Edouard Carmignac

A bold move into stocks last year has made the veteran French fund manager a star


Carmignac Gestion



Main funds (assets)

Patrimoine ($26.7 billion), Investissement ($9.3 billion)

Five-year cumulative return

Patrimoine: 60.2%, Investissement 90.2%

On Sunday Mar. 8, 2009, fund manager Edouard Carmignac was wandering in a rice paddy near Chiang Mai, Thailand, doing some sightseeing after two weeks visiting companies in Asia. Equity markets around the world had tumbled to their lowest point in 13 years. "Markets were in absolute despair," Carmignac, 62, says. "The weekend newspapers were predicting the end of stocks. It was too good to be true."

In the following days, his Paris-based firm, Carmignac Gestion, poured more than $6.8 billion into stocks, the maximum it could invest under its charter. The timing was perfect: The market rebound started that very Monday. Carmignac Investissement, his $9.3 billion all-equity fund, posted a 42.6% return for 2009, vs. 27.4% for the MSCI AC World Index. The firm's biggest fund, the $26.7 billion Carmignac Patrimoine, which mixes stocks and bonds and avoided a loss in 2008, notched a 17.6% gain in 2009, vs. 13.4% for its Morningstar (MORN) benchmark.

Those spectacular numbers have made Carmignac a money magnet. Last year, Patrimoine drew $14.2 billion from investors, more than any fund except Bill Gross' PIMCO Total Return, according to fund researcher Strategic Insight. Overall, Carmignac Gestion tripled its assets under management, to $54 billion, and expects to reach $68 billion this year. "It takes balls and brains to be good at this job," Carmignac says, reflecting on the move that paid off so richly.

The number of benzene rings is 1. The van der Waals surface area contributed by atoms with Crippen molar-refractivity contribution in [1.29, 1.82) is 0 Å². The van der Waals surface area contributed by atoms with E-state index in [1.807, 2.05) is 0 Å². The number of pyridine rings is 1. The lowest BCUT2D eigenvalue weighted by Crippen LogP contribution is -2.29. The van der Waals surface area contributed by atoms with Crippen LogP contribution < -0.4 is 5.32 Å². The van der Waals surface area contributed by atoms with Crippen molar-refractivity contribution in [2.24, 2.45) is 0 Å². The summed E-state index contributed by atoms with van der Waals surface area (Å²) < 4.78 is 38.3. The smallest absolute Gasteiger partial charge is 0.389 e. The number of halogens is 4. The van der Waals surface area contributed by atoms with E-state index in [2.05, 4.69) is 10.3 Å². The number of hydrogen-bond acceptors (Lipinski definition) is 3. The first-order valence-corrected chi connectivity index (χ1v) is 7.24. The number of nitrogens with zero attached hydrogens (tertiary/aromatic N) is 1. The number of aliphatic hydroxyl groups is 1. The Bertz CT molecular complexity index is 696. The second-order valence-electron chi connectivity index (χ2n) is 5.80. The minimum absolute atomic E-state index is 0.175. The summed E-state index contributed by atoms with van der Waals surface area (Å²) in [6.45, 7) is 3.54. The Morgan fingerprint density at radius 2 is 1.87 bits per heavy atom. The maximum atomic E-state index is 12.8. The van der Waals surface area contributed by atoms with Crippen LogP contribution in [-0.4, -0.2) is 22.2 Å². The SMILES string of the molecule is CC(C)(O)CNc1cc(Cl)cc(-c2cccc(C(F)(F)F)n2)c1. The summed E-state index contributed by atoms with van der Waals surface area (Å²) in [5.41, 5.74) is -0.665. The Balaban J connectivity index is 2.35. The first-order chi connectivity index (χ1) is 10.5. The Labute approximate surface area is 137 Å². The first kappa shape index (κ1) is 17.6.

Paintings by Roy Lichtenstein, Keith Haring, Jean-Michel Basquiat, and others decorate the walls of Carmignac's office, which is on the Place Vendôme in Paris, between jewelers Van Cleef & Arpels and Boucheron. "The world has always been my natural playground," says Carmignac, who as a child lived in Peru and got his MBA at Columbia University. "Of course, if we don't understand [an investment], we stay away."

Carmignac, who still owns about 70% of the firm he founded in 1989, has long followed a "top-down" investment strategy. He looks for sustained economic trends, then makes concentrated bets on sectors and companies that stand to benefit from them. He also uses derivatives such as options on indexes to hedge portfolios in difficult times and change gears quickly in rebounds—as he did last year.

Today, more than half the firm's money is in emerging-markets stocks and commodities; recent purchases include China Construction Bank and All América Latina Logística, Brazil's biggest railroad operator. The rest is mostly invested in U.S. stocks, including Freeport McMoRan Copper & Gold (FCX) and MasterCard (MA), a play on the economic revival.

Carmignac looks up at the giant Warhol portraits of Lenin and Mao hanging on either side of his desk. "They are here to remind me," he says, "never to take anything for granted."

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